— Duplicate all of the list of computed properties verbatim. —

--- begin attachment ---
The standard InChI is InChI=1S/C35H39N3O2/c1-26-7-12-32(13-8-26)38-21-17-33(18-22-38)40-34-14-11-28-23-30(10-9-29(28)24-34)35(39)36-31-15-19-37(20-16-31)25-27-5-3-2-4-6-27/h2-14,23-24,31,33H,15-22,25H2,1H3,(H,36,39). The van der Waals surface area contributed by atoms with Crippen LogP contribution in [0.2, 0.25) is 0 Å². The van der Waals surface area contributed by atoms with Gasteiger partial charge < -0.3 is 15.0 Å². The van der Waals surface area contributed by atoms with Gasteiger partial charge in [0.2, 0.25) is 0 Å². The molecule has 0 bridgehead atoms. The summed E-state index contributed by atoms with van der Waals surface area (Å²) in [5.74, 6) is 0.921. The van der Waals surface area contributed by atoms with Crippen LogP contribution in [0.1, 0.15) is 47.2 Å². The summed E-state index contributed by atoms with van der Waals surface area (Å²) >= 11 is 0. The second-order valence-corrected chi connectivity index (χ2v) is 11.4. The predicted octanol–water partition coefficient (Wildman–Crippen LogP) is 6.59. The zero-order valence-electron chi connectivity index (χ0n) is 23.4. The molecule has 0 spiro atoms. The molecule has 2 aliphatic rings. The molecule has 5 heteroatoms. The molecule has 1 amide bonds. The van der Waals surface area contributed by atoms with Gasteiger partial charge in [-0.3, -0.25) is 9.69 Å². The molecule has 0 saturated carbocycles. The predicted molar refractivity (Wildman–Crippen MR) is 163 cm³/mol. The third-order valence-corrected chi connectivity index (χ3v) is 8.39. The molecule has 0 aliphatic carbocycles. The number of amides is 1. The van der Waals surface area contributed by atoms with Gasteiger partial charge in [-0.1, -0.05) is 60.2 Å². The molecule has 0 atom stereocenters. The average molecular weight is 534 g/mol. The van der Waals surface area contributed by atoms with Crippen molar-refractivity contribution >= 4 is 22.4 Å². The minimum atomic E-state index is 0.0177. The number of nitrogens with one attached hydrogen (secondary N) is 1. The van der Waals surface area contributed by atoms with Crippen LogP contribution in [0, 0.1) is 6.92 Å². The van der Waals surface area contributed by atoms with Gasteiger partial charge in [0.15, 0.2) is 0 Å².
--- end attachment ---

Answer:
The standard InChI is InChI=1S/C35H39N3O2/c1-26-7-12-32(13-8-26)38-21-17-33(18-22-38)40-34-14-11-28-23-30(10-9-29(28)24-34)35(39)36-31-15-19-37(20-16-31)25-27-5-3-2-4-6-27/h2-14,23-24,31,33H,15-22,25H2,1H3,(H,36,39). The van der Waals surface area contributed by atoms with Crippen LogP contribution in [0.2, 0.25) is 0 Å². The van der Waals surface area contributed by atoms with Gasteiger partial charge < -0.3 is 15.0 Å². The van der Waals surface area contributed by atoms with Gasteiger partial charge in [0.2, 0.25) is 0 Å². The molecule has 0 bridgehead atoms. The summed E-state index contributed by atoms with van der Waals surface area (Å²) in [5.74, 6) is 0.921. The van der Waals surface area contributed by atoms with Crippen LogP contribution in [0.1, 0.15) is 47.2 Å². The summed E-state index contributed by atoms with van der Waals surface area (Å²) >= 11 is 0. The second-order valence-corrected chi connectivity index (χ2v) is 11.4. The predicted octanol–water partition coefficient (Wildman–Crippen LogP) is 6.59. The zero-order valence-electron chi connectivity index (χ0n) is 23.4. The molecule has 0 spiro atoms. The molecule has 2 aliphatic rings. The molecule has 5 heteroatoms. The molecule has 1 amide bonds. The van der Waals surface area contributed by atoms with Gasteiger partial charge in [-0.3, -0.25) is 9.69 Å². The molecule has 0 saturated carbocycles. The predicted molar refractivity (Wildman–Crippen MR) is 163 cm³/mol. The third-order valence-corrected chi connectivity index (χ3v) is 8.39. The molecule has 0 aliphatic carbocycles. The number of amides is 1. The van der Waals surface area contributed by atoms with Gasteiger partial charge in [-0.1, -0.05) is 60.2 Å². The molecule has 0 atom stereocenters. The average molecular weight is 534 g/mol. The van der Waals surface area contributed by atoms with Crippen molar-refractivity contribution >= 4 is 22.4 Å². The minimum atomic E-state index is 0.0177. The number of nitrogens with one attached hydrogen (secondary N) is 1. The van der Waals surface area contributed by atoms with Crippen LogP contribution in [0, 0.1) is 6.92 Å². The van der Waals surface area contributed by atoms with Gasteiger partial charge in [0.15, 0.2) is 0 Å².